Fáilte/Welcome | Feedback | Site Maprssfacebookicon
Loading

Main Record - County Wicklow

 
Additional Images     View location on map
print-icon   Print This Page
Tinode House, County Wicklow
16400101
Representative view
Reg. No.16400101
Date1860 - 1865
Previous NameN/A
TownlandMOANASPICK
CountyCounty Wicklow
Coordinates301114, 219243
Categories of Special InterestARCHITECTURAL ARTISTIC SOCIAL
RatingRegional
Original Usecountry house
In Use Ascountry house
 
Description
Detached three-bay two, one and a half, and single-storey eclectically styled country house, built in 1864 to designs by W.F. Caldbeck, partly demolished after a fire in 1922, with the remaining sections restored in 1973. The building is roughly L-shaped in plan with a part two, part single-storey wing to north and a two-storey wing to the east, whilst to the south is a largely one and a half-storey wing, part of which (to the east end) has been demolished. The north wing appears to have been originally wholly two-storey, its western end partly demolished. The overall styling of the building is vaguely Tudoresque with various corbelled gables and some pointed arch windows, however the detailing is somewhat eclectic. The walls are in squared granite with dressed granite quoins, surrounds to the openings, eaves brackets, decorative finials and heraldic panels. The gable-ended pitched roof is slated and has granite chimneystacks and parapets. The entrance is to the north elevation and consists of a replacement panelled timber door and pointed arch fanlight, with a surround made up of marble three-quarter colonettes with floral capitals and a dentilled archivolt. The window openings have a mixture of shallow pointed arch and segmental heads and are filled with one over one timber sash or replacement fixed light timber frames. Cast-iron rainwater goods. The property is set within extensive grounds.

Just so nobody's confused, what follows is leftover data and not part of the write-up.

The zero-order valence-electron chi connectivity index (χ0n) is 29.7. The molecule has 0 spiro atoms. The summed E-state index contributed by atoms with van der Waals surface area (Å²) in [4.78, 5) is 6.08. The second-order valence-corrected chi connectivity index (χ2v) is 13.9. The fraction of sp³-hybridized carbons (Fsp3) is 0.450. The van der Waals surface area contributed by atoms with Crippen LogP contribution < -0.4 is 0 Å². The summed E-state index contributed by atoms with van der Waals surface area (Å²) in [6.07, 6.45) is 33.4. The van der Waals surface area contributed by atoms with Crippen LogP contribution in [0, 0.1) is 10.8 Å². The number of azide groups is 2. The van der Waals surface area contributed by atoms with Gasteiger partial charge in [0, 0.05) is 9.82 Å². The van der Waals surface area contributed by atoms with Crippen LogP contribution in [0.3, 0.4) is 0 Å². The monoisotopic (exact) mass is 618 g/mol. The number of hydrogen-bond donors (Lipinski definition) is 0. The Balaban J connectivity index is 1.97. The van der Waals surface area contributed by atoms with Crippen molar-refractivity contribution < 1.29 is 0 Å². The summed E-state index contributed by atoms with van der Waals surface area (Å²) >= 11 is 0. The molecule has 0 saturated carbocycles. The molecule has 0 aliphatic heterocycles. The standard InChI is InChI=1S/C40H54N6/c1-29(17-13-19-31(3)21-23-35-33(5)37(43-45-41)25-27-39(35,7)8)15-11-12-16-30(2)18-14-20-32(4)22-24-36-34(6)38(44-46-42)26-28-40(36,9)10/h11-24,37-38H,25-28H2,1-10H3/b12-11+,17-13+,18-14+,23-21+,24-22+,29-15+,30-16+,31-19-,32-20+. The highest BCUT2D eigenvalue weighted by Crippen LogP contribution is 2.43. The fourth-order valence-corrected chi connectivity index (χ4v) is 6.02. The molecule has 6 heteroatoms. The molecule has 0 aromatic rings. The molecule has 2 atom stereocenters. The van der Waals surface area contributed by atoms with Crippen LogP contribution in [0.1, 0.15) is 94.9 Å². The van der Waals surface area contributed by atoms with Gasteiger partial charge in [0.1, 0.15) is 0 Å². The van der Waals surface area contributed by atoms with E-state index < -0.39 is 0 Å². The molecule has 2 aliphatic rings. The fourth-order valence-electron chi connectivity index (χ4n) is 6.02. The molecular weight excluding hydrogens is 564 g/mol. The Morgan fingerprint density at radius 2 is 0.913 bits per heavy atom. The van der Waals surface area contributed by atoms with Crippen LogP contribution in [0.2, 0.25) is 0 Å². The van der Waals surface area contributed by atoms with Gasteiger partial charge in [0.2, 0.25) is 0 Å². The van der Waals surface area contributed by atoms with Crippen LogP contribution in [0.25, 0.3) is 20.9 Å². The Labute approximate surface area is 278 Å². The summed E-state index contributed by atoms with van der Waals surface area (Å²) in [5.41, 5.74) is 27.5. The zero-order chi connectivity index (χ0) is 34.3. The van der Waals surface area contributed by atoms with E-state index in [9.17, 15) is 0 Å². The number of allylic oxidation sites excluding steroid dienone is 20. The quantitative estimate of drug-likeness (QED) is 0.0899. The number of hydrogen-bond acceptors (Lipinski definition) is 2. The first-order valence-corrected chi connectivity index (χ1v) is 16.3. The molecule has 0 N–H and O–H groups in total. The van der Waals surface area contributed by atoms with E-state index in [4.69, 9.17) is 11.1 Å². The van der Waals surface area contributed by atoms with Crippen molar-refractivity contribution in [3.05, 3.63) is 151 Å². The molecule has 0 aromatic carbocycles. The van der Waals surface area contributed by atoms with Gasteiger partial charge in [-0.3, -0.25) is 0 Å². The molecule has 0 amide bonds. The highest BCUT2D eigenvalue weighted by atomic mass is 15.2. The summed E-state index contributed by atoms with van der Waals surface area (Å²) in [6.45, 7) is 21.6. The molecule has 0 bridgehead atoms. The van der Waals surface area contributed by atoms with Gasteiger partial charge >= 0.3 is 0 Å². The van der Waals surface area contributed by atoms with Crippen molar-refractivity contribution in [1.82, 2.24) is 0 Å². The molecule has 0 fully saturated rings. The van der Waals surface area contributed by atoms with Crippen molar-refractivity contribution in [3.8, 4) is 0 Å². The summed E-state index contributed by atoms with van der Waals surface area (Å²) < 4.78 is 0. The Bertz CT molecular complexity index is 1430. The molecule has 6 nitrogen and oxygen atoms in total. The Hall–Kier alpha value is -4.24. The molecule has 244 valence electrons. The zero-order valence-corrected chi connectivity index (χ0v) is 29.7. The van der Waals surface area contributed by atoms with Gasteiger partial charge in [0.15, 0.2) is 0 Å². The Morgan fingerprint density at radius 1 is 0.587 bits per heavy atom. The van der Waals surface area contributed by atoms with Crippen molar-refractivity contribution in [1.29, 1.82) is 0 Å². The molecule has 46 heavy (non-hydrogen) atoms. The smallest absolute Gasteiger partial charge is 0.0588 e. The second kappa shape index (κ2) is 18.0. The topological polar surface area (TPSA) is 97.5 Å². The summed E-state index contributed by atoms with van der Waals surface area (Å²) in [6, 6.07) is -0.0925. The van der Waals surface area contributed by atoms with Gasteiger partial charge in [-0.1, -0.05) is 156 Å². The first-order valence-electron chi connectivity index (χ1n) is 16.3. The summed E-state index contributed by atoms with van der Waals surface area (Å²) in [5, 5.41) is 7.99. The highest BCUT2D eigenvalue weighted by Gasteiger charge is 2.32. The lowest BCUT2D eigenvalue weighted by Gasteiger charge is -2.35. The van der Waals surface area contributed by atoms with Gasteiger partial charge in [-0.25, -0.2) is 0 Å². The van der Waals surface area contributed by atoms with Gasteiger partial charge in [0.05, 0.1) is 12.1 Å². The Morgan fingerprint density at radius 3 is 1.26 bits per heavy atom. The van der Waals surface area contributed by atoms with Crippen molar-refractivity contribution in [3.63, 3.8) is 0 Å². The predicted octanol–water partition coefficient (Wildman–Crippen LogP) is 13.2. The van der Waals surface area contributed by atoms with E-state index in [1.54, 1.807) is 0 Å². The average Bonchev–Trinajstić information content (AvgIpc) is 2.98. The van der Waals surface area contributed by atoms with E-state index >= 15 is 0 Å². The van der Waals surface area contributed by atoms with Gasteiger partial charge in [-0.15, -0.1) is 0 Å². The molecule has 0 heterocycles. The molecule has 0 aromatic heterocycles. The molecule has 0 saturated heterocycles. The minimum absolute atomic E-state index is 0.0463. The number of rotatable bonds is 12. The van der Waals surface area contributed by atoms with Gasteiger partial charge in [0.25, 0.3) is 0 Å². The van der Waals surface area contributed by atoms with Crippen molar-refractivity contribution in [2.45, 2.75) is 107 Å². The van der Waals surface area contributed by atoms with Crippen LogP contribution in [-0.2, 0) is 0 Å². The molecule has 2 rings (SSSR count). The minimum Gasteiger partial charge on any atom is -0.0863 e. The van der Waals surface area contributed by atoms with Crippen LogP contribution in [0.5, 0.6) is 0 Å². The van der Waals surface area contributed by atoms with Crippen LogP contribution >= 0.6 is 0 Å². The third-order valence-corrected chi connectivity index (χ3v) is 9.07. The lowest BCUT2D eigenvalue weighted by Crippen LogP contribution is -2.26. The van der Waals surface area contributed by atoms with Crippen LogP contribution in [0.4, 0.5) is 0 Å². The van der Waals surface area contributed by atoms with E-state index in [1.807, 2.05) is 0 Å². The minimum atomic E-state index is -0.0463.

Appraisal

Though this building was altered in the later 1900s (with part of the south wing and probably part of the north wing demolished) it remains a good example of mid Victorian eclecticism, with some fine detailing in evidence.
 
Back To Results